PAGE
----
Five Things You Didn’t Know About Ford’s Pension Buyout

Much of the financial news this summer has revolved around Ford’s new pension plan, which sprung into action in August.  The plan offers lump sum buyouts to about 98,000 people, mostly Ford retirees or surviving spouses, as well as former employees vested in the plan or salaried workers in the union, from their current pension plans.  The plan is being rolled out among small portions of this group, about 15,000 people at a time, allowing them to opt out of their long term pensions for a more immediate sum.  As these offers arrive in the mailboxes of more and more people, there is a growing need for these people to understand the facts and figures behind this offer and their life altering decision. Knowledge is power, and this case is no different.

Here are 5 things people need to consider before making this crucial decision.

  1. Ford’s Motivation: They aren’t offering this lump sum out of the goodness of their hearts for the benefit of the retirees.  Ford Motor Company is sitting in a 50 billion dollar pile of pension liability and this new plan allows them clear out about a third of hat tand create some breathing room moving forward.  This isn’t to say that Ford is hanging its retirees out to dry, as many will benefit from accepting the sum, but the decision to accept isn’t as much of a no-brainer as it has been in years past.
  2. Calculated Sum: There is no set sum offered to everyone, and the numbers given to each individual are far from arbitrary.  The dollar amount offered to each retiree is based on a variety of factors in a set calculation.  These factors include things like age, years with the company, years retired from the company, interest rates and so on.  This is one of the things that makes the decision so difficult.  Your characteristics that comprise  your formula are very different than anyone else’s, which makes each situation unique.  Keep in mind, this plan was created to save Ford money, which means with those calculations they plan on the average lump sum being less than the average life-time worth of pension payments.
  3. Interest Rates: Years from now people will be looking back on their decisions, judging whether they went the right route.  One of the biggest determinants of this success is based on interest rates.  If you are certain you can do better than the rate of return used to calculate your lump sum amount, than you should take the money and run.  On the other hand, if you take the offer, and your investments have a lower rate of return, than you will have lost money on the deal.  Right now, we are sitting a low rate environment, which makes the pension itself worth more, but for the future, it’s something of a guessing game.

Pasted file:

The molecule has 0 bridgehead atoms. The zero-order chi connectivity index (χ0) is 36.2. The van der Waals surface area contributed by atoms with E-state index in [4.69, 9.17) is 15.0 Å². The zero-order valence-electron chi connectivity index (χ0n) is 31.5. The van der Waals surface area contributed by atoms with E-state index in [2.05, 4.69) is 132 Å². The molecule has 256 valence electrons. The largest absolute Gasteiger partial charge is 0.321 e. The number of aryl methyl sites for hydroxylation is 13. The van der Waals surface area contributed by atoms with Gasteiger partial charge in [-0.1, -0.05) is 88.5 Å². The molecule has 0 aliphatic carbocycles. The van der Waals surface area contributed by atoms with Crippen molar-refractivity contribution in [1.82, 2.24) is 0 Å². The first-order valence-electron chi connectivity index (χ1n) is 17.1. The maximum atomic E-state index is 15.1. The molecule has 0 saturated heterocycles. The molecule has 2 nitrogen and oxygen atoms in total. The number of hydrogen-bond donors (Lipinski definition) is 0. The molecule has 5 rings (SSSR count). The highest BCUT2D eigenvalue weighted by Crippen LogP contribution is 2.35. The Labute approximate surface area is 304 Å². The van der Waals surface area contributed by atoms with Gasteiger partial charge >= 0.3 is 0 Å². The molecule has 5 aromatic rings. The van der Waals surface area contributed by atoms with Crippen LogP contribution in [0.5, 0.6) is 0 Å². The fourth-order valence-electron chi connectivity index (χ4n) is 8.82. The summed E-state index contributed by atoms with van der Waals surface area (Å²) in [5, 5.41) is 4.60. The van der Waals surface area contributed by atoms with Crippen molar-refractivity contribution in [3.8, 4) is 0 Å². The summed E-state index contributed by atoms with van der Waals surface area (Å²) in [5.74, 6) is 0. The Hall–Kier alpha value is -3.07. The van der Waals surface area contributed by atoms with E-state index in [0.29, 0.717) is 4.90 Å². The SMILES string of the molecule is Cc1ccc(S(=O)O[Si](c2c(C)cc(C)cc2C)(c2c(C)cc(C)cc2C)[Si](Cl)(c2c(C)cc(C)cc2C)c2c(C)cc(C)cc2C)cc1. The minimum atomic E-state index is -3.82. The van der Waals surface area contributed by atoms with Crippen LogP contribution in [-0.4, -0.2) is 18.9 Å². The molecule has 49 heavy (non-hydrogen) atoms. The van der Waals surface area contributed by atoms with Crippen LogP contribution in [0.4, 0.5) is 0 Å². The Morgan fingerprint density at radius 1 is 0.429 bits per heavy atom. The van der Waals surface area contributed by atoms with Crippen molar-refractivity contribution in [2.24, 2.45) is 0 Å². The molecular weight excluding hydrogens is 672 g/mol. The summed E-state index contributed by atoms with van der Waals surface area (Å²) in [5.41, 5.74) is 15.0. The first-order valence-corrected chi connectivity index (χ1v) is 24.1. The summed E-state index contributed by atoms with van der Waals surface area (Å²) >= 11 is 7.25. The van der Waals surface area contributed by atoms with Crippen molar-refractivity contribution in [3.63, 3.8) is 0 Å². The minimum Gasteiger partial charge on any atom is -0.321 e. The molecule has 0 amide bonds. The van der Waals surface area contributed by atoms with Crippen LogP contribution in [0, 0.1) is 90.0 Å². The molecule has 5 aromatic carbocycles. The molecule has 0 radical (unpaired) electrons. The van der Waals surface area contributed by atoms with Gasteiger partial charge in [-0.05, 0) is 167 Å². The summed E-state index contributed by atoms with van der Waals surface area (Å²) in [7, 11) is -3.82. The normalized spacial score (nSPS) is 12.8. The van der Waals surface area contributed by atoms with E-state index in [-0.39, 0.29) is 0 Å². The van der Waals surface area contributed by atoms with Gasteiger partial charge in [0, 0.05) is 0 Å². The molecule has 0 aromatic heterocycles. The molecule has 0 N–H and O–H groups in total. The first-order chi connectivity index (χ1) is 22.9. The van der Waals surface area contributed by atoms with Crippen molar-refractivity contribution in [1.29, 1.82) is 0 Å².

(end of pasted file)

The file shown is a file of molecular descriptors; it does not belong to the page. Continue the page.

4. Personal Health: One of the biggest factors effecting whether the lump sum is a good or bad choice is a person’s life expectancy.  This factor is also one of the hardest to determine.  If you die tomorrow, the lump sum would be the wise choice.  If you live to be 120, the pension payments is the way to go.  Chances are, your reality will be somewhere between the two.  By knowing your personal health situation, you can make a better decision in terms of calculating the value of each.  This is especially important for women.  Pension lump sum calculations are not allowed to take gender into account, so the longer life expectancy for women puts a point on the “pro” side of long-term pension payments.
  5. Investment Plans:  If you go the lump sum route, the hard work isn’t over once you get the check.  Actually, it’s just beginning.  If  you take the lump sum, only to go bury it in the backyard, you won’t being doing yourself any good.  Last I checked, Mother Earth didn’t offer much of an ROI.  Have plan of action in terms of what you plan to do after you receive the payment.  Get professional advice and make a wise decision based on your finances, your portfolio and the level or risk you wish to take on.

Ford retirees are facing a difficult decision, but knowing the factors that affect that choice and their success with it, can make it much more simple.  The most important asset in this scenario is time, and the ability to use that time to weigh all the options and all the repercussions, both positive and negative.  Time is money and knowledge is power, and if you take your time and  gain the right knowledge, you may just find yourself with both.

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